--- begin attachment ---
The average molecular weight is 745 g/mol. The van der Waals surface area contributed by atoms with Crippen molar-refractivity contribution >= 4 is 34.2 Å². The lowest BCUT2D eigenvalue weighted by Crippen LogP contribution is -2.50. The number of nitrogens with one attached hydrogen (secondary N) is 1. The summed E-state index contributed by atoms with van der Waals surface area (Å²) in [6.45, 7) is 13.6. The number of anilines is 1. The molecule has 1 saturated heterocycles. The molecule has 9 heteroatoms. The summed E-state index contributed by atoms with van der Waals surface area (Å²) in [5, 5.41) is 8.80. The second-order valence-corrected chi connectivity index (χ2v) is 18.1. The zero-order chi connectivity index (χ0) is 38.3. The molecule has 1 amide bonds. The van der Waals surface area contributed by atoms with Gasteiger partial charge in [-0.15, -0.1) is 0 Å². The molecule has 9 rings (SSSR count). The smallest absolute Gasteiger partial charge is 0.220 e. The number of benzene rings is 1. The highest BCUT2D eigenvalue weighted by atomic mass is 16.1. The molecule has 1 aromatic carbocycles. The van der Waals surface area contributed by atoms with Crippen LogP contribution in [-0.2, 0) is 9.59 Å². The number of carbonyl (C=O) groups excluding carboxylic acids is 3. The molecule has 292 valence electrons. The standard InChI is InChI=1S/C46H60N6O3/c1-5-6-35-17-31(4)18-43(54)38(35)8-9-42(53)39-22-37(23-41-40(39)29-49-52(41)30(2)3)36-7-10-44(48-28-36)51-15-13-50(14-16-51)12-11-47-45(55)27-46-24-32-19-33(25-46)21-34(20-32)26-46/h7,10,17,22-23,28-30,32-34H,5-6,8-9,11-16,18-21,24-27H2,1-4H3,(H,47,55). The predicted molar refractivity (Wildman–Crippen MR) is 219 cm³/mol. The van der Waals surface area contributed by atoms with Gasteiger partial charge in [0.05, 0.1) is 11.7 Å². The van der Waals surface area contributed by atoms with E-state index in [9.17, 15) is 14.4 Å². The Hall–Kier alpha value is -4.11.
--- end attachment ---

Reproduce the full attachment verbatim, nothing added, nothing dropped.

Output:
The average molecular weight is 745 g/mol. The van der Waals surface area contributed by atoms with Crippen molar-refractivity contribution >= 4 is 34.2 Å². The lowest BCUT2D eigenvalue weighted by Crippen LogP contribution is -2.50. The number of nitrogens with one attached hydrogen (secondary N) is 1. The summed E-state index contributed by atoms with van der Waals surface area (Å²) in [6.45, 7) is 13.6. The number of anilines is 1. The molecule has 1 saturated heterocycles. The molecule has 9 heteroatoms. The summed E-state index contributed by atoms with van der Waals surface area (Å²) in [5, 5.41) is 8.80. The second-order valence-corrected chi connectivity index (χ2v) is 18.1. The zero-order chi connectivity index (χ0) is 38.3. The molecule has 1 amide bonds. The van der Waals surface area contributed by atoms with Gasteiger partial charge in [-0.15, -0.1) is 0 Å². The molecule has 9 rings (SSSR count). The smallest absolute Gasteiger partial charge is 0.220 e. The number of benzene rings is 1. The highest BCUT2D eigenvalue weighted by atomic mass is 16.1. The molecule has 1 aromatic carbocycles. The van der Waals surface area contributed by atoms with Crippen LogP contribution in [-0.2, 0) is 9.59 Å². The number of carbonyl (C=O) groups excluding carboxylic acids is 3. The molecule has 292 valence electrons. The standard InChI is InChI=1S/C46H60N6O3/c1-5-6-35-17-31(4)18-43(54)38(35)8-9-42(53)39-22-37(23-41-40(39)29-49-52(41)30(2)3)36-7-10-44(48-28-36)51-15-13-50(14-16-51)12-11-47-45(55)27-46-24-32-19-33(25-46)21-34(20-32)26-46/h7,10,17,22-23,28-30,32-34H,5-6,8-9,11-16,18-21,24-27H2,1-4H3,(H,47,55). The predicted molar refractivity (Wildman–Crippen MR) is 219 cm³/mol. The van der Waals surface area contributed by atoms with Gasteiger partial charge in [0.05, 0.1) is 11.7 Å². The van der Waals surface area contributed by atoms with E-state index in [9.17, 15) is 14.4 Å². The Hall–Kier alpha value is -4.11.